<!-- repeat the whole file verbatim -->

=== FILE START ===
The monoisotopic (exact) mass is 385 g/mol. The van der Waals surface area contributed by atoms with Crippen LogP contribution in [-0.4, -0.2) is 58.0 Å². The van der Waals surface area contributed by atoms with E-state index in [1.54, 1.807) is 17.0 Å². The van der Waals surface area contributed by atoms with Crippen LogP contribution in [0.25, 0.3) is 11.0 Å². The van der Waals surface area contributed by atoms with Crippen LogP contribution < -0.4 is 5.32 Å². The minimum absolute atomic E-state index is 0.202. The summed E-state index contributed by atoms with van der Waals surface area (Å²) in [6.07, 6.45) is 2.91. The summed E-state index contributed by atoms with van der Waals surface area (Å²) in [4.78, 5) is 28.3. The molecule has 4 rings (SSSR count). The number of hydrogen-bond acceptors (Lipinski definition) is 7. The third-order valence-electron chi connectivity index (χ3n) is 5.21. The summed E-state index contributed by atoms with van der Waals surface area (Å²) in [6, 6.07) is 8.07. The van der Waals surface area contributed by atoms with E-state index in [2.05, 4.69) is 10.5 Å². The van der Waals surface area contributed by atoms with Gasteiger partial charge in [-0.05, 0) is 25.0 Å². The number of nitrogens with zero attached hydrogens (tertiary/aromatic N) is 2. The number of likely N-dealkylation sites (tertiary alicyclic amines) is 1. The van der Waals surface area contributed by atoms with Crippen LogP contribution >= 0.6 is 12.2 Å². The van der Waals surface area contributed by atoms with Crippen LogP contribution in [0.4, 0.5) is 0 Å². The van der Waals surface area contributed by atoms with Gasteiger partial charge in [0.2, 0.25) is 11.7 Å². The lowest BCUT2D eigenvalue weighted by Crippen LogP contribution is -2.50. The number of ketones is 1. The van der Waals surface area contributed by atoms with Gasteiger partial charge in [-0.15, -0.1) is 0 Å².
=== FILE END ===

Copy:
The monoisotopic (exact) mass is 385 g/mol. The van der Waals surface area contributed by atoms with Crippen LogP contribution in [-0.4, -0.2) is 58.0 Å². The van der Waals surface area contributed by atoms with E-state index in [1.54, 1.807) is 17.0 Å². The van der Waals surface area contributed by atoms with Crippen LogP contribution in [0.25, 0.3) is 11.0 Å². The van der Waals surface area contributed by atoms with Crippen LogP contribution < -0.4 is 5.32 Å². The minimum absolute atomic E-state index is 0.202. The summed E-state index contributed by atoms with van der Waals surface area (Å²) in [6.07, 6.45) is 2.91. The summed E-state index contributed by atoms with van der Waals surface area (Å²) in [4.78, 5) is 28.3. The molecule has 4 rings (SSSR count). The number of hydrogen-bond acceptors (Lipinski definition) is 7. The third-order valence-electron chi connectivity index (χ3n) is 5.21. The summed E-state index contributed by atoms with van der Waals surface area (Å²) in [6, 6.07) is 8.07. The van der Waals surface area contributed by atoms with E-state index in [2.05, 4.69) is 10.5 Å². The van der Waals surface area contributed by atoms with Gasteiger partial charge in [-0.05, 0) is 25.0 Å². The number of nitrogens with zero attached hydrogens (tertiary/aromatic N) is 2. The number of likely N-dealkylation sites (tertiary alicyclic amines) is 1. The van der Waals surface area contributed by atoms with Crippen LogP contribution >= 0.6 is 12.2 Å². The van der Waals surface area contributed by atoms with Crippen LogP contribution in [0.4, 0.5) is 0 Å². The van der Waals surface area contributed by atoms with Gasteiger partial charge in [0.2, 0.25) is 11.7 Å². The lowest BCUT2D eigenvalue weighted by Crippen LogP contribution is -2.50. The number of ketones is 1. The van der Waals surface area contributed by atoms with Gasteiger partial charge in [-0.15, -0.1) is 0 Å².